The Cortland Democrat, Friday, October 20, 1893.
IN HIS NEW HOME.
Mr. M. S. Hunting Writes an Interesting Letter.
Mr. M. S. Hunting of Cortland, formerly of Lockport, writes to The Journal of that place the following letter which will interest our readers:
To the Editor of the Lockport Daily Journal:
CORTLAND, Oct. 11, 1893.
When I left Lockport a week ago you were kind enough to ask me to write my impressions of Cortland, my new residence. I now comply with the request.
Cortland is a town of about 10,000 inhabitants, midway between Syracuse and Binghamton. It has grown rapidly for the last few years and has now a steady and healthy growth, but little retarded by these hard times. It is remarkably well built and the people are thrifty and contented—one of the typical Yankee towns of the interior of the state.
Main and other business streets have many elegant blocks, all in fine condition. The great lack of the town is sewerage and pavements. Plainly the traders and other business men located on these streets are fairly prosperous and happy. No failures of any consequence have occurred in these times of bankruptcy and ruin.
In the early days of Cortland, when "time was young and birds conversed as well as sung," the two Randalls, Roswell and William, were the Romulus and Remus that started the town and largely shaped its destinies. Both were gentlemen of culture, shrewd and able. They erected splendid residences and entertained sumptuously the first ladies and gentlemen of the land—such eminent and elegant gentlemen as President Van Buren. Their grounds were ample, embracing many rods of frontage on Main and other streets. William set apart for the use of his residence some twelve acres and walled them in by massive stone walls and iron gates—now after the lapse of over 60 years, almost untouched by the tooth of time, and strong enough to resist the catapult of the ancients. Their gardens were equally the home of the flowers and foliage of the tropics and temperate zone. Shielded in spacious hothouses, they knew nothing of the rigors of winter or the frosty breath of "Old Boreas;" and the fruits of the tropics, forgetting for the time their "Native Heath," grew and ripened in mid-winter. And while this garden almost rivaled the gardens of Sallust, the residences of these gentlemen were veritable palaces: so that years ago the residence of William was regarded as the finest country seat then in the United States, and it still stands majestic and commanding in its severe, unadorned simplicity.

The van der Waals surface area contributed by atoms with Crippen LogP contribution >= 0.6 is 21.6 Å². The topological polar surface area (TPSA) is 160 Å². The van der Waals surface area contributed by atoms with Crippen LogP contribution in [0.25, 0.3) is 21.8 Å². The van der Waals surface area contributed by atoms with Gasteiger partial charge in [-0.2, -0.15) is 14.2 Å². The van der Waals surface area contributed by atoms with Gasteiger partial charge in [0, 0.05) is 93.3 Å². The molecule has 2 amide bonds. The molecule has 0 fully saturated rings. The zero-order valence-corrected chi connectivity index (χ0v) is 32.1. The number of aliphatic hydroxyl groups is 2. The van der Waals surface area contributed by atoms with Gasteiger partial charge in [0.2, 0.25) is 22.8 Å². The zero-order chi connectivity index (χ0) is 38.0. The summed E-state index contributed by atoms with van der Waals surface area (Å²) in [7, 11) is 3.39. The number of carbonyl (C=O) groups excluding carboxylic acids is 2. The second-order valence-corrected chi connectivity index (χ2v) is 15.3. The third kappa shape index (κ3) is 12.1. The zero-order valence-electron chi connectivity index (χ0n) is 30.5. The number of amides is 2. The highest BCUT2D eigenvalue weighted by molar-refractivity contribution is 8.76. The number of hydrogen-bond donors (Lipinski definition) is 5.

But the presence, ability and dominant character of these two men, made it impossible to build an elegant, compact Main-st., so essential to a small town, and thus were the growth and symmetry of the place prevented—making it necessary to build many of best and largest blocks on streets leading into Main-st. In a word, they absorbed too many of the choicest business lots and held on to them with iron tenacity, forgetful of the good of their fellow townsmen; and though wealthy, they did little in the way of building, but much in retarding the growth of town. The large tracts of farming land owned by William on different streets in the heart of the place, are still owned by his posterity, untouched by the hand of improvement—a veritable desert, so far as buildings are concerned, in an oasis of elegant residences all around; but a beneficent nature has not forgotten to impart to these lands the fertility of old and they still bear luxuriant crops of grass and grain.
Several of the clergymen wear the title of Doctor of Divinity, are able and learned and command a good attendance of interested auditors. They have a new and elegant opera house and plenty of saloons; but these latter are cast down since the town voted no license last spring; and since Brother Jones of Rochester is now prodding them with the goad of law, they find the Jordan of selling liquor without a license a hard road to travel. And here is a revelation.